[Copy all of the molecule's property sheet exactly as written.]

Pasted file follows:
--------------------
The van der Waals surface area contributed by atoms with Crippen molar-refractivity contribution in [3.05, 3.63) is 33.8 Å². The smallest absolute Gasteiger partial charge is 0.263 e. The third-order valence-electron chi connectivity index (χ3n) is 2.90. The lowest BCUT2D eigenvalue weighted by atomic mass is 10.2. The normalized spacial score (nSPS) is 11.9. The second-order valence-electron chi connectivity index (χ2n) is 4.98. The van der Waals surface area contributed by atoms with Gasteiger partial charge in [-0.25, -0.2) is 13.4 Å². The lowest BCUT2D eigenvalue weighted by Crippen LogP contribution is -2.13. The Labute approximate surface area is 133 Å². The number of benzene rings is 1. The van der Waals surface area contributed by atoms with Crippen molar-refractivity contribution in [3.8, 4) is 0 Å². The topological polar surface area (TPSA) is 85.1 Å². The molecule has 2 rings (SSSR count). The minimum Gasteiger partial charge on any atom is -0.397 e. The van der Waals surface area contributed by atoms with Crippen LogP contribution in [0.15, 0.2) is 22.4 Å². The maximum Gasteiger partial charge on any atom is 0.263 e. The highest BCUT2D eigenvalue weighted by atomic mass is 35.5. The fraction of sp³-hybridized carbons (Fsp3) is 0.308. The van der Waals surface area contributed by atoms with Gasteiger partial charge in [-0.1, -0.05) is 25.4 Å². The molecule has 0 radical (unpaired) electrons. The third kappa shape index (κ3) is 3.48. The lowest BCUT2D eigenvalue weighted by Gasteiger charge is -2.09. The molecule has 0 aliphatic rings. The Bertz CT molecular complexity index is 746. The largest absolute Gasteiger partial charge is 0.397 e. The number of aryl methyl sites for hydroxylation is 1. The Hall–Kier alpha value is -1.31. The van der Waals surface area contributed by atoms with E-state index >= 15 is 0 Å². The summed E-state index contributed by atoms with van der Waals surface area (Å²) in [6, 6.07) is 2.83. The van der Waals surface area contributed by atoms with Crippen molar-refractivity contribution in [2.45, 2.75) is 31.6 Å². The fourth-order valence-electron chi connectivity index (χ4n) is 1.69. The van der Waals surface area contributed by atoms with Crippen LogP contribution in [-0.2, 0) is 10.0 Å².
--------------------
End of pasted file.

The van der Waals surface area contributed by atoms with Crippen molar-refractivity contribution in [3.05, 3.63) is 33.8 Å². The smallest absolute Gasteiger partial charge is 0.263 e. The third-order valence-electron chi connectivity index (χ3n) is 2.90. The lowest BCUT2D eigenvalue weighted by atomic mass is 10.2. The normalized spacial score (nSPS) is 11.9. The second-order valence-electron chi connectivity index (χ2n) is 4.98. The van der Waals surface area contributed by atoms with Gasteiger partial charge in [-0.25, -0.2) is 13.4 Å². The lowest BCUT2D eigenvalue weighted by Crippen LogP contribution is -2.13. The Labute approximate surface area is 133 Å². The number of benzene rings is 1. The van der Waals surface area contributed by atoms with Crippen molar-refractivity contribution in [3.8, 4) is 0 Å². The topological polar surface area (TPSA) is 85.1 Å². The molecule has 2 rings (SSSR count). The minimum Gasteiger partial charge on any atom is -0.397 e. The van der Waals surface area contributed by atoms with Crippen LogP contribution in [0.15, 0.2) is 22.4 Å². The maximum Gasteiger partial charge on any atom is 0.263 e. The highest BCUT2D eigenvalue weighted by atomic mass is 35.5. The fraction of sp³-hybridized carbons (Fsp3) is 0.308. The van der Waals surface area contributed by atoms with Gasteiger partial charge in [-0.1, -0.05) is 25.4 Å². The molecule has 0 radical (unpaired) electrons. The third kappa shape index (κ3) is 3.48. The lowest BCUT2D eigenvalue weighted by Gasteiger charge is -2.09. The molecule has 0 aliphatic rings. The Bertz CT molecular complexity index is 746. The largest absolute Gasteiger partial charge is 0.397 e. The number of aryl methyl sites for hydroxylation is 1. The Hall–Kier alpha value is -1.31. The van der Waals surface area contributed by atoms with E-state index >= 15 is 0 Å². The summed E-state index contributed by atoms with van der Waals surface area (Å²) in [6, 6.07) is 2.83. The van der Waals surface area contributed by atoms with Crippen molar-refractivity contribution in [2.45, 2.75) is 31.6 Å². The fourth-order valence-electron chi connectivity index (χ4n) is 1.69. The van der Waals surface area contributed by atoms with Crippen LogP contribution in [-0.2, 0) is 10.0 Å².